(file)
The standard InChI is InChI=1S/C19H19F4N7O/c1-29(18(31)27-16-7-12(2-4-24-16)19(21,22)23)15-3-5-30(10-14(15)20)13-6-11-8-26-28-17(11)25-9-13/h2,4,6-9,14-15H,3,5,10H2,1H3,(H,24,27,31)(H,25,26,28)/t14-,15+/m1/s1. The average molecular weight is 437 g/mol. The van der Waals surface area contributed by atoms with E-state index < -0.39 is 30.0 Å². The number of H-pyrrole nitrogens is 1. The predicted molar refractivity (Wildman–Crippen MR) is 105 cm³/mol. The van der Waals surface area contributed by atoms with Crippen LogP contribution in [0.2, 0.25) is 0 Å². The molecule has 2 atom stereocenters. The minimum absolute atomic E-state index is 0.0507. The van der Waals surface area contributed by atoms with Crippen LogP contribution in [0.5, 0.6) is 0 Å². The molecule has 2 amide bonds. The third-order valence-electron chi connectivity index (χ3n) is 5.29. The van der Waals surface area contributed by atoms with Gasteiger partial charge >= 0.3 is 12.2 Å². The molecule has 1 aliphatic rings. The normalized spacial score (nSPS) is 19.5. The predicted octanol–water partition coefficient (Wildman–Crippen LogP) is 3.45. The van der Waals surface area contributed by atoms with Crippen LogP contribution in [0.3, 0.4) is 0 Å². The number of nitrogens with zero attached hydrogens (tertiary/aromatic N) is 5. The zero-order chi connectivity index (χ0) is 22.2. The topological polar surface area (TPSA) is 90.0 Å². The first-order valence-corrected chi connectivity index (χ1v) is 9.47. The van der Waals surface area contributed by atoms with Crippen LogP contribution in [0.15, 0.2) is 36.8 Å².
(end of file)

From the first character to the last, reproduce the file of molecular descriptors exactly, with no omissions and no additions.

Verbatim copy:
The standard InChI is InChI=1S/C19H19F4N7O/c1-29(18(31)27-16-7-12(2-4-24-16)19(21,22)23)15-3-5-30(10-14(15)20)13-6-11-8-26-28-17(11)25-9-13/h2,4,6-9,14-15H,3,5,10H2,1H3,(H,24,27,31)(H,25,26,28)/t14-,15+/m1/s1. The average molecular weight is 437 g/mol. The van der Waals surface area contributed by atoms with E-state index < -0.39 is 30.0 Å². The number of H-pyrrole nitrogens is 1. The predicted molar refractivity (Wildman–Crippen MR) is 105 cm³/mol. The van der Waals surface area contributed by atoms with Crippen LogP contribution in [0.2, 0.25) is 0 Å². The molecule has 2 atom stereocenters. The minimum absolute atomic E-state index is 0.0507. The van der Waals surface area contributed by atoms with Crippen LogP contribution in [0.5, 0.6) is 0 Å². The molecule has 2 amide bonds. The third-order valence-electron chi connectivity index (χ3n) is 5.29. The van der Waals surface area contributed by atoms with Gasteiger partial charge >= 0.3 is 12.2 Å². The molecule has 1 aliphatic rings. The normalized spacial score (nSPS) is 19.5. The predicted octanol–water partition coefficient (Wildman–Crippen LogP) is 3.45. The van der Waals surface area contributed by atoms with Crippen LogP contribution in [0.3, 0.4) is 0 Å². The number of nitrogens with zero attached hydrogens (tertiary/aromatic N) is 5. The zero-order chi connectivity index (χ0) is 22.2. The topological polar surface area (TPSA) is 90.0 Å². The first-order valence-corrected chi connectivity index (χ1v) is 9.47. The van der Waals surface area contributed by atoms with Crippen LogP contribution in [0.15, 0.2) is 36.8 Å².